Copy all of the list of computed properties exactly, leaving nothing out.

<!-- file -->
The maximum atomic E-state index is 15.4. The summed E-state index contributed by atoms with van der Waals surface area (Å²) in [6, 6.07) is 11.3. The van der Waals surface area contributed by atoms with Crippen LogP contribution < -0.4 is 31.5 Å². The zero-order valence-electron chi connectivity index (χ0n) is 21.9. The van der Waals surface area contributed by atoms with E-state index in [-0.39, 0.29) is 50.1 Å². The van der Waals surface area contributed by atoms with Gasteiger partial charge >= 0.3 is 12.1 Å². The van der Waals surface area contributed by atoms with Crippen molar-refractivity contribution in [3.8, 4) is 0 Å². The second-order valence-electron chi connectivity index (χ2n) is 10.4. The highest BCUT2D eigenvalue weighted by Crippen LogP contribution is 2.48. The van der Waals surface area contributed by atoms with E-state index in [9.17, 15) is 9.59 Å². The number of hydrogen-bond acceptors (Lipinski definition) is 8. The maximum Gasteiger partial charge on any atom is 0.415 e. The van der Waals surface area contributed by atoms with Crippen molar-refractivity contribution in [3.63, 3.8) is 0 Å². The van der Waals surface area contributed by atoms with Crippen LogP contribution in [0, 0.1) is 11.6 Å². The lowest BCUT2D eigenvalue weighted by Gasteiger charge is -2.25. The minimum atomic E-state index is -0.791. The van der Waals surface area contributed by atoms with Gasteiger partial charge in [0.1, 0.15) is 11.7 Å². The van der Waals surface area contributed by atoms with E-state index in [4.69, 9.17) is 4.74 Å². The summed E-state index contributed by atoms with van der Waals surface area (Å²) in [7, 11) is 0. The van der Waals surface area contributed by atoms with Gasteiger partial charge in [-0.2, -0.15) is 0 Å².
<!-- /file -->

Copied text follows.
The maximum atomic E-state index is 15.4. The summed E-state index contributed by atoms with van der Waals surface area (Å²) in [6, 6.07) is 11.3. The van der Waals surface area contributed by atoms with Crippen LogP contribution < -0.4 is 31.5 Å². The zero-order valence-electron chi connectivity index (χ0n) is 21.9. The van der Waals surface area contributed by atoms with E-state index in [-0.39, 0.29) is 50.1 Å². The van der Waals surface area contributed by atoms with Gasteiger partial charge >= 0.3 is 12.1 Å². The van der Waals surface area contributed by atoms with Crippen molar-refractivity contribution in [3.8, 4) is 0 Å². The second-order valence-electron chi connectivity index (χ2n) is 10.4. The highest BCUT2D eigenvalue weighted by Crippen LogP contribution is 2.48. The van der Waals surface area contributed by atoms with E-state index in [9.17, 15) is 9.59 Å². The number of hydrogen-bond acceptors (Lipinski definition) is 8. The maximum Gasteiger partial charge on any atom is 0.415 e. The van der Waals surface area contributed by atoms with Crippen molar-refractivity contribution in [3.63, 3.8) is 0 Å². The van der Waals surface area contributed by atoms with Crippen LogP contribution in [0, 0.1) is 11.6 Å². The lowest BCUT2D eigenvalue weighted by Gasteiger charge is -2.25. The minimum atomic E-state index is -0.791. The van der Waals surface area contributed by atoms with Gasteiger partial charge in [0.1, 0.15) is 11.7 Å². The van der Waals surface area contributed by atoms with E-state index in [4.69, 9.17) is 4.74 Å². The summed E-state index contributed by atoms with van der Waals surface area (Å²) in [7, 11) is 0. The van der Waals surface area contributed by atoms with Gasteiger partial charge in [-0.2, -0.15) is 0 Å².